A version of this post originally appeared on Oxygen Blog’s “The Zeitgeist” in 2019.
By all accounts, my life is stressful. I’m balancing both finishing a PhD and getting married via a highly international, cross-cultural wedding in the next year, with applying for jobs, and setting up what the next academic project will be. My current moment life is in some ways the most stable, least hectic and least stressful, and most supported period of my life thus far. For the first time in a very long time, I’m not working multiple jobs, or commuting hours per week and watching the cost of doing work eat into the earnings of said work. I don’t need to worry about what I’m going to eat, where I’m going to live, or if I need a week of relying on public transportation or even taxis if I don’t have the energy to walk around the city dragging twenty books with me everywhere. I’m supported by both my fiancé and my college in such a way that my basic needs – and beyond – are taken care of. Because of this, I can afford to have weekly therapy appointments and take yoga classes on average four times a week, and visit a physical therapist as needed to deal with the mental, emotional, and physical ramifications of a stressful life while also being a productive scholar, writing when I want to, and doing volunteer work I care about. I am incredibly privileged to be able to put my mental, physical, and emotional health first, in a holistic way, the way in which the current attitude towards “wellness” or “mindfulness” peddles as the secret to happiness in an ever-more precarious world.
From college campuses to corporate strategy to what feels like every fifth Instagram hashtag, “wellness” and “mindfulness” sometimes seem to have replaced the chi bracelets and essential oils of several years ago (never mind yoga-as-cure-for-all-ills) as the “health” movements du jour. It’s a wonderful fantasy – if only we could all just tap into a sense of inner peace, live our lives more deliberately, well, we’d all be so much healthier. We’d all just be able to put aside our stress and insecurity and precarity and be happy with what we have. Again, it is a wonderful, wishful fantasy, that the right mindset is all one needs to overcome all odds.
However, it is also an attitude towards health, and what it means to be healthy in society, that is highly problematic in the face of structural inequities that consistently undermine the security of society’s most vulnerable, on top of being incredibly classist, racist, and ableist, as well as often Orientalizing or co-opting specific cultural practices to fit Western narratives of “wellness.” Like most “pull-yourself-up-by-your-bootstrap” arguments, such thinking puts the onus on the people struggling to “just do better”: as such it is a form of victim-blaming that ignores that it is only possible to buy into these movements if you are not struggling just to cover your basic needs. One very concrete example of this as explored by Christine Byrne for HuffPost US is the swell of “simple” or “budget-friendly” cooking tips, to keep children and families healthy. However, as Byrne explores, most of these tips and cookbooks actually ignore that such practices as bulk-buying and relying on instant pot recipes require a certain amount of time and money that the proponents of such measures take for granted while essentially pointing a finger and crying “why don’t they just…” in the direction of people struggling. A budget crockpot or slow-cooker on Amazon is about $40 – the most inexpensive instant pot I could find was about $68. The fact of the matter is that if you already work multiple jobs and are still not sure about being able to feed yourself, you are not going to be dropping that kind of money on an appliance. Essentially, the attitude to “wellness” and “mindfulness” are the same – you need to have your basic needs secure (think the base of the pyramid from Maslow’s hierarchy of needs) before you can start to think about self-actualization.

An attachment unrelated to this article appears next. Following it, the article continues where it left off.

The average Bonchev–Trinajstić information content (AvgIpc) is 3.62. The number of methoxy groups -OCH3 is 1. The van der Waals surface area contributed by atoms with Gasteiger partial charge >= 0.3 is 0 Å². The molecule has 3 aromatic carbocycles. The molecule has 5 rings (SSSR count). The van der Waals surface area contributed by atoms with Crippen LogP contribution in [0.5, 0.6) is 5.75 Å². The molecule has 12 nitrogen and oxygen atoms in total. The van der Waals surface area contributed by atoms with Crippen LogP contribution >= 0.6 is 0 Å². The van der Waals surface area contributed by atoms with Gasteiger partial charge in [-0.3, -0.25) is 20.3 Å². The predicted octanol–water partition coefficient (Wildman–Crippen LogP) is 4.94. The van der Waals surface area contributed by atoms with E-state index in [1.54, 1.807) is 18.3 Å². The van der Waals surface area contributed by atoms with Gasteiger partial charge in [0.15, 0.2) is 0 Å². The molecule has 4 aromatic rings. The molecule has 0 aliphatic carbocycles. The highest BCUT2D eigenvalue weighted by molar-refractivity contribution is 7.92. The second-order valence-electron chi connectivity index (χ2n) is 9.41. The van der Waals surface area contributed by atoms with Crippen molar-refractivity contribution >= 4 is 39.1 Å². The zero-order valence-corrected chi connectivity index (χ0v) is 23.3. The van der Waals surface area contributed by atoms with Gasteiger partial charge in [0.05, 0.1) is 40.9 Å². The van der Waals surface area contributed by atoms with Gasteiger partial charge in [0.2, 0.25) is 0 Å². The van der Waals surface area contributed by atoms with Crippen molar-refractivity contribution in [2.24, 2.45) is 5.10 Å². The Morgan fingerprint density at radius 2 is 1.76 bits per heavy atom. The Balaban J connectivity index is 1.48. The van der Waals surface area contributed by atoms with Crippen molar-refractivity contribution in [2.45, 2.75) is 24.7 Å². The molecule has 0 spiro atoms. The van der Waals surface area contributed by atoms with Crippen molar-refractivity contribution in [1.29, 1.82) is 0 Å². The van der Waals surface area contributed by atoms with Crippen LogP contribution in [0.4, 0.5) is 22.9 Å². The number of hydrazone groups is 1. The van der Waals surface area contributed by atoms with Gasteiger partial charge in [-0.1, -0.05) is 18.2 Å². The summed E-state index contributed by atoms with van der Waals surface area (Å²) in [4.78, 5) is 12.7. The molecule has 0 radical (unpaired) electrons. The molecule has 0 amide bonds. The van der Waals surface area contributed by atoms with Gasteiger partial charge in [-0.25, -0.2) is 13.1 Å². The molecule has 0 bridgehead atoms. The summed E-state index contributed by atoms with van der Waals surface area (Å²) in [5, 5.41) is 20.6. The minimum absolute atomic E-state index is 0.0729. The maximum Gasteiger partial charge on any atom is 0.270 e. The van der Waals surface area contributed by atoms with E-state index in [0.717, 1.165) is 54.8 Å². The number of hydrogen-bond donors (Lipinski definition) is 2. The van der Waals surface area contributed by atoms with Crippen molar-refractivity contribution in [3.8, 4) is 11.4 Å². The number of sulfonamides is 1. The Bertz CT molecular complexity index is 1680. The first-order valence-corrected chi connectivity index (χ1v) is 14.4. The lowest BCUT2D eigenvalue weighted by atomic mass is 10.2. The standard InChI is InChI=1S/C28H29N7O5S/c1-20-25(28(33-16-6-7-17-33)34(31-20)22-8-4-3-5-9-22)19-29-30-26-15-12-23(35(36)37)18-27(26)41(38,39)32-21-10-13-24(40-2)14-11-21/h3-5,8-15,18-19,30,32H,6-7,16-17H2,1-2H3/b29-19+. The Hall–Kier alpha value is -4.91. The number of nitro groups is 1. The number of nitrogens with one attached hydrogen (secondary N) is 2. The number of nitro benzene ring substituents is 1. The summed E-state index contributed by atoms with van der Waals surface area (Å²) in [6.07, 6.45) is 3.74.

When we direct people to wellness and mindfulness, under the guise of just practicing self-care, we are making a lot of assumptions about both their health and their resources while putting the onus on them to deal with adversity better, rather than addressing the causes of adversity in the first place. Telling someone to meditate or practice mindfulness as a way to “cure” their anxiety regarding their financial precarity is a bit like telling someone to light some incense to “cure” a broken arm because they cannot afford the hospital bill. It doesn’t work. While practices like meditation have greatly improved my own life, I am very aware that it is in part because I’m not in a precarious position, and I have an actual doctor that I work with on my mental health as well. My self-care is expensive – maybe it shouldn’t be, but it doesn’t change the fact that ignoring the expense related to such care will not fix the systemic problems that contribute to poor mental health among freelancers and other precarious workers. The only way to fix those problems is to stop focusing on ‘life-hacks’ and shortcuts, and start demanding change in terms of how freelancers are undervalued and even then still do not get paid on time. In other words, it’s not about making self-care ‘affordable’ or ‘accessible’ or something that can ‘be done quickly on your own time,’ if the wellness industry actually cares about the mental health and wellbeing for people facing precarity it needs to start using its considerable voice to advocate for systemic change.